Tag: Patient

Health Informatics insights: remote health monitoring

I just got better from a month long ordeal with an infection, which required daily visits to a care provider to assess the state and provide care. Though, the care was exemplary by Ontario CCAC, there are areas of improvement needed in care coordination among providers and remote health monitoring to increase efficiencies.

Remote health monitoring, means different things to different people.  The following report from California Health Foundation offers the current state of the market with a clear definition on the terms and the state of the market.

The Connected Patient: Charting the signs of remote health monitoring

Image Source: California Health Foundation – The connected patient: charting the vital signs of remote health monitoring.

Key insights: little has changed in the last four years with mixed results from pilot projects

Why little has changed when the economic benefits offer several millions and billions of dollars in savings and efficiencies ?   The author of the report points to the structural issues of the US health care system, which tends to be fragmented and focused on episodic care.  I believe that this is not just a US problem and is a common issue between the publicly funded Canadian healthcare& and friends south of the 49th parallel.  By far the biggest barrier to more pervasive adoption of DM has been the continued fragmentation of operations and information technology across health systems.

That is a well known problem with the providers paid on a fee for service basis.   In the US there are recent developments with the introduction of HITECT act and Accountable Care Organizations towards an outcomes based system.  In Canada, from my view the change appears even slower and the outcomes based model is being discussed at the provincial level, who are essentially payors of the service.

Though there are several drivers for remote health monitoring including communication technology advancements, mobile data standards, the chronic care tsunami we are facing as a society,  there are some significant challenges in adoption at the physician office,  consumer engagement and payment models for this service.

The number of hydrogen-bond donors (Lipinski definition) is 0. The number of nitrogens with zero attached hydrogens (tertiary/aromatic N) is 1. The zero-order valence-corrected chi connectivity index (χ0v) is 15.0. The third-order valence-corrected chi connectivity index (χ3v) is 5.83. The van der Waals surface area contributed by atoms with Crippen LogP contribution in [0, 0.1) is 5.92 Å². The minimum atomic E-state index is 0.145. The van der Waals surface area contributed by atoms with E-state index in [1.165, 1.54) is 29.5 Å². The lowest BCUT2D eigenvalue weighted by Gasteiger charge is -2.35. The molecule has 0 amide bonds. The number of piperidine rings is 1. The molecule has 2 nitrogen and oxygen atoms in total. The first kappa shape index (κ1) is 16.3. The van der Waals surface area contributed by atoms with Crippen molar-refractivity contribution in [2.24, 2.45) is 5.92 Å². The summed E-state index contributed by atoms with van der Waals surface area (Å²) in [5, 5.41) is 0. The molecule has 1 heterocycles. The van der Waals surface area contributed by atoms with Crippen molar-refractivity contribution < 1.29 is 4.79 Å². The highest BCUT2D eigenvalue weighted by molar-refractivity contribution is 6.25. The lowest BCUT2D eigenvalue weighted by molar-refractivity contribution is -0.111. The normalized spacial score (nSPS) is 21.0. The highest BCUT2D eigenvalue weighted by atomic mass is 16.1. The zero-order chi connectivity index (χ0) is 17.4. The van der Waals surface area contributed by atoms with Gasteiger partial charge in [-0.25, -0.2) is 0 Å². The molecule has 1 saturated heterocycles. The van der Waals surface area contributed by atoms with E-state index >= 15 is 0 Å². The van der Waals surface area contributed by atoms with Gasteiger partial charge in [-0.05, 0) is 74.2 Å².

In spite of the challenges there are significant economic benefits and prospects to remote health monitoring both in US and Canada.

& Rethinking Our Approach to Disease Management: Technology and Information Flow Considerations

State of Health Information Exchanges: New Report

eHealth Initiative released a new report on the state of Health Information Exchange in the US and here are my findings and view of the survey.

Key Findings:

  • 234 active health information exchange initiatives (HIEs) in America
  • More than half the HIEs are not dependent on federal funding
  • Revenue source from transactions and subscriptions fees to data users and providers, which points towards sustainability of HIEs in  the long run rather than depending federal funding.  The model is similar to Canadian Diagnostic Imaging Repositories in some provinces, where the central organization (non-profit entity) has a sustainable revenue model continuing operations.
  • Data exchange between the various providers is on the rise from medications to lab results, inpatient discharge summaries, radiology results, inpatient diagnoses and procedures looks promising for the EHR.
  • Benefits and ROI of a HIE: Various measures of benefits and ROI are presented from reduced time spent to locate clinical results and records, decreased dollars on duplicate diagnostic procedures and decreased cost of care for chronic disease patients to name a few.
  • More Patient Engagement: There is no questions that patients want to get engaged and the survey underscores that point once again. HIEs are the avenue to break patient health information islands.

Thanks to the folks at eHealth Initiative for the survey,  I understand that this is a high level survey, a more detailed one will be very useful to shed light on the %of data exchanged between stakeholders for each type of data and the governance and architecture model followed for ensuring sustainability and scalability of the service.

Please click on this link to access the full survey and the associated webinar.

Saravana Rajan